Fuel & Oil Update – 19 June

A Look Back 

Despite anticipated weakness in the global economy and the possibility of additional interest rate hikes, oil prices experienced an increase on Friday and recorded a weekly gain.

This can be attributed to the elevated demand from China and the supply cuts implemented by OPEC+, which contributed to the upward movement in prices.

By close of Friday, Brent crude gained 94 cents to settle at $76.61 a barrel. U.S. West Texas Intermediate (WTI) crude rose $1.16 to $71.78. Brent posted a weekly gain of 2.4% and WTI rose 2.3%.

China’s refinery throughput rose in May to its second-highest total on record and Kuwait Petroleum Corp’s CEO expects Chinese demand to keep climbing during the second half.

Recent months have seen notable growth in both the volume of imports and refinery throughput in China’s oil market. This positive trend has led to an optimistic perspective that China’s shift away from its zero-COVID policy will contribute to increased fuel consumption.
Further supporting the rally for crude are the voluntary output cuts implemented in May by OPEC and its allies, plus additional cuts by Saudi Arabia in July.

In its monthly oil market report released on June 14, the International Energy Agency (IEA) revised its projection for global oil demand growth in 2023, increasing it by 200,000 barrels per day (b/d) to reach a total of 2.4 million b/d. The IEA specifically emphasised the resurgence of China’s oil demand as a contributing factor, leading them to raise their annual demand estimate for China in 2023.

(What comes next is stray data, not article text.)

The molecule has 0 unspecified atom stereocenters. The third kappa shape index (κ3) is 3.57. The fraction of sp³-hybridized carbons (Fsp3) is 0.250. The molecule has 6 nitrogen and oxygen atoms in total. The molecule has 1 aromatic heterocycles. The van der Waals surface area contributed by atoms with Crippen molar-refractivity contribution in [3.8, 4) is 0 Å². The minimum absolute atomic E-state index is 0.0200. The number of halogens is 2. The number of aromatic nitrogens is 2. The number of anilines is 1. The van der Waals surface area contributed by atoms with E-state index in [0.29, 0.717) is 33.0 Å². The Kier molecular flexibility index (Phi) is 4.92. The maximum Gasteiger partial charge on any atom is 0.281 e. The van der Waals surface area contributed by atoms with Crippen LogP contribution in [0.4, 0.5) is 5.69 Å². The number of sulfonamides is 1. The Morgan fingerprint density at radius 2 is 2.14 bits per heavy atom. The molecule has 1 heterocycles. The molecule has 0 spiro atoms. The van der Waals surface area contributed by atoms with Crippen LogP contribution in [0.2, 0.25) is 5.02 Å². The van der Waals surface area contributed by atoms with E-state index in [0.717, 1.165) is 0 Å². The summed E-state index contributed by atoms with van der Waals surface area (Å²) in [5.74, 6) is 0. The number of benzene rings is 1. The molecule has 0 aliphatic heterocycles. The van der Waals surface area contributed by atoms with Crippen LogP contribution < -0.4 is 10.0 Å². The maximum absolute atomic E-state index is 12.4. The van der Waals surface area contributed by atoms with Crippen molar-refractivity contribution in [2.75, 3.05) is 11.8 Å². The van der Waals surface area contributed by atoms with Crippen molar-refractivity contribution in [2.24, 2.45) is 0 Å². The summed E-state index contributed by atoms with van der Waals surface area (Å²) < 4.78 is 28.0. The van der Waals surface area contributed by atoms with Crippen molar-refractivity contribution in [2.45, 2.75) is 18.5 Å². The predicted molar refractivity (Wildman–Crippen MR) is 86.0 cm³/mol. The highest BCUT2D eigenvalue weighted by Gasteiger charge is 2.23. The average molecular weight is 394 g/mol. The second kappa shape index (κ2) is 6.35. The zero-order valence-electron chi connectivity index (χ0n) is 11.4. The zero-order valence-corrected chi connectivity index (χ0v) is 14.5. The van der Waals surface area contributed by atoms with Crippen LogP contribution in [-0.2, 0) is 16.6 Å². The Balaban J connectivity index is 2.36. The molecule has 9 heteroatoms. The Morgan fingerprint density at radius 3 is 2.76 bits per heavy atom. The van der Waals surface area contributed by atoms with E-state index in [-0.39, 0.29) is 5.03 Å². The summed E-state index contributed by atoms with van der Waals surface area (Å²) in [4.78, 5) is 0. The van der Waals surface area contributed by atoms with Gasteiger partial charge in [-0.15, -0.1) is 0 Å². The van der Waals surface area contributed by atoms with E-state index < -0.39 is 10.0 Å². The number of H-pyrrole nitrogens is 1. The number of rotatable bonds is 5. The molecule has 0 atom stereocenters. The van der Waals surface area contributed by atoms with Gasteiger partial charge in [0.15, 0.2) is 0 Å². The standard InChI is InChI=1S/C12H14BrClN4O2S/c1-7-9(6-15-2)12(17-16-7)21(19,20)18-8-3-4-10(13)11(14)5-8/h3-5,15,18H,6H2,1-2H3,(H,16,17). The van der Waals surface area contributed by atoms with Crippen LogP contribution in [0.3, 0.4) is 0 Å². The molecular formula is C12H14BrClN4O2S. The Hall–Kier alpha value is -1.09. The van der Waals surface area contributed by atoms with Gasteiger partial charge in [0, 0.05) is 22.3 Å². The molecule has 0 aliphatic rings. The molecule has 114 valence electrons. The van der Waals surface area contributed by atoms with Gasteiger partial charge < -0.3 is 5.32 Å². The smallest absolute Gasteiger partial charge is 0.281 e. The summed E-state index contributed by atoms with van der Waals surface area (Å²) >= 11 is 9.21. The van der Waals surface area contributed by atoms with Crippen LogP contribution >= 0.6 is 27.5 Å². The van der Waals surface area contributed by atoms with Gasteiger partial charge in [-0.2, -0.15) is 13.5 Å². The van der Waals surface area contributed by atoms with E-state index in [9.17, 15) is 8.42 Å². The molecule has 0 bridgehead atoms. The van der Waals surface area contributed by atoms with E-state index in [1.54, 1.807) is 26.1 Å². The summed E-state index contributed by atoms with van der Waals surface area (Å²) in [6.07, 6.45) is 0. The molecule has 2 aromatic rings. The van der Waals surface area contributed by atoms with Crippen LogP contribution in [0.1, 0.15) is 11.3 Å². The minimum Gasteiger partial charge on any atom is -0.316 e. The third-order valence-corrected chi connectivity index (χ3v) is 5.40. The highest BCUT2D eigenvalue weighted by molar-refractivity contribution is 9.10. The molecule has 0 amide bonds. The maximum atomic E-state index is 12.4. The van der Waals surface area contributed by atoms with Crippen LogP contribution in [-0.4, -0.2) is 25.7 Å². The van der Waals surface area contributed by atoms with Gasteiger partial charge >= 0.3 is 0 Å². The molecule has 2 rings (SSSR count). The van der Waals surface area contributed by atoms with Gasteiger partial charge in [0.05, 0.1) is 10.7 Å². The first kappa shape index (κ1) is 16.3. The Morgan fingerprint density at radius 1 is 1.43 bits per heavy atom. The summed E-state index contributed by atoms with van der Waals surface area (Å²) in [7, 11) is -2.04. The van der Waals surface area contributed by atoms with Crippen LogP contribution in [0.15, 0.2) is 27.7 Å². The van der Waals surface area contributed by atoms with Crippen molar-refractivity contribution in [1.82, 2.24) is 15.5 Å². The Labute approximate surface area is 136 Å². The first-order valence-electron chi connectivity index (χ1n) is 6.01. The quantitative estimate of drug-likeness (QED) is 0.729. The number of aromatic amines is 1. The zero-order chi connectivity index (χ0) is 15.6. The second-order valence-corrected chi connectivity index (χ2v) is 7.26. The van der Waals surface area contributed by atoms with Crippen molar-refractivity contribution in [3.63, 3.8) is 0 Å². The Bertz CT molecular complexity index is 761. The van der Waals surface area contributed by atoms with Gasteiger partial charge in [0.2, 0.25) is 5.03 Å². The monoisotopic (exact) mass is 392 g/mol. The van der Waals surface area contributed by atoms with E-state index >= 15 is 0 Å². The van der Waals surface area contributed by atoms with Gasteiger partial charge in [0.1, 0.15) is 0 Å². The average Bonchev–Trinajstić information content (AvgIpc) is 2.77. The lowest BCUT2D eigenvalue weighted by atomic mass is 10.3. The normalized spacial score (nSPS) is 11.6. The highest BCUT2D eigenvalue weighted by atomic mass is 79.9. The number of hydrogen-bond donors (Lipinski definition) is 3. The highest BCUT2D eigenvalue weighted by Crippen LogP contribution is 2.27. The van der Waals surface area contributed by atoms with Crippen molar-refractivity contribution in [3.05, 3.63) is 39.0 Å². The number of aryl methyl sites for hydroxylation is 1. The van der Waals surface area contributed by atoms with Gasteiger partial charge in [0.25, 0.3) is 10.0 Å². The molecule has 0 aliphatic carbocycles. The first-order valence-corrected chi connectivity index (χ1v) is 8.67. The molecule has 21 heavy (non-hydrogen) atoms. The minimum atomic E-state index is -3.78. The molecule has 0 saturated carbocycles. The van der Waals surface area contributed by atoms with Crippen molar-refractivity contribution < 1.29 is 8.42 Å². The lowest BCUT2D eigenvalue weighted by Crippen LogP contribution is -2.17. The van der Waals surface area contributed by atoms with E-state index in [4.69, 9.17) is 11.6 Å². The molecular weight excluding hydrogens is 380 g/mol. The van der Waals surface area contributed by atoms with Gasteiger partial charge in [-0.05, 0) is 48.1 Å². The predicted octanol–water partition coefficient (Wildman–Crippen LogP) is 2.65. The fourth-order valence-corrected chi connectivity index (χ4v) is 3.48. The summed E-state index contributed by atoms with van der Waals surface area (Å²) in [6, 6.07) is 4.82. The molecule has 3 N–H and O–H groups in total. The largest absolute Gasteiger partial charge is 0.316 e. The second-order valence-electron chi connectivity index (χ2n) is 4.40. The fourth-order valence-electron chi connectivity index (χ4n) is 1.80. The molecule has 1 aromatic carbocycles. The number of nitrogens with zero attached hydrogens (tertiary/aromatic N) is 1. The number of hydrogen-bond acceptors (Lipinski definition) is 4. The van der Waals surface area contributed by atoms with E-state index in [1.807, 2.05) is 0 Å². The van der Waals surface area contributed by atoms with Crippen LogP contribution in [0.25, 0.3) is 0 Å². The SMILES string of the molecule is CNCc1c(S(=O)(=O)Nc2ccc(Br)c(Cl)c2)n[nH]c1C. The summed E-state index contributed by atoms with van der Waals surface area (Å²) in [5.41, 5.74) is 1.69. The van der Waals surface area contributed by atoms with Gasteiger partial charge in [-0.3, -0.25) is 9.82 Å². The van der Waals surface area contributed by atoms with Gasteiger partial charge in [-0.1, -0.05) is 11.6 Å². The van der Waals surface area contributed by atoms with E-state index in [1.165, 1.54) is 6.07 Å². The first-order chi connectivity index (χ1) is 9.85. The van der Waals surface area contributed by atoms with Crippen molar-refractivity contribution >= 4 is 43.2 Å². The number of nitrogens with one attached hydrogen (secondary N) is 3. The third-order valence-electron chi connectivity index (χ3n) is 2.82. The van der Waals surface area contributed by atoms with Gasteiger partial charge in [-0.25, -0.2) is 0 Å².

Looking Ahead

The oil markets are experiencing significant volatility as they balance bullish and bearish factors, including higher U.S. crude production, interest rate hikes and the potential resumption of oil exports from Iran.

The Bank of England is set to raise interest rates by a quarter of a percentage point this Thursday. The European Central Bank lifted rates to a 22-year high on last Thursday and the U.S. Federal Reserve signaled at least a half of a percentage point increase by year-end.

China is contemplating stimulus measures to boost its economy and support its position as the world’s second-largest economy and importer of crude oil.

This is off the back of major banks reducing their 2023 GDP growth forecasts for China due to faltering post-COVID recovery seen in May data.

Brent crude was down 78 cents, or 1%, to trade at $75.83 a barrel by 0655 GMT, after falling as much as $1.27 to $75.34.

Foenix Partners, 26 Curtain Road, London, EC2A 3NY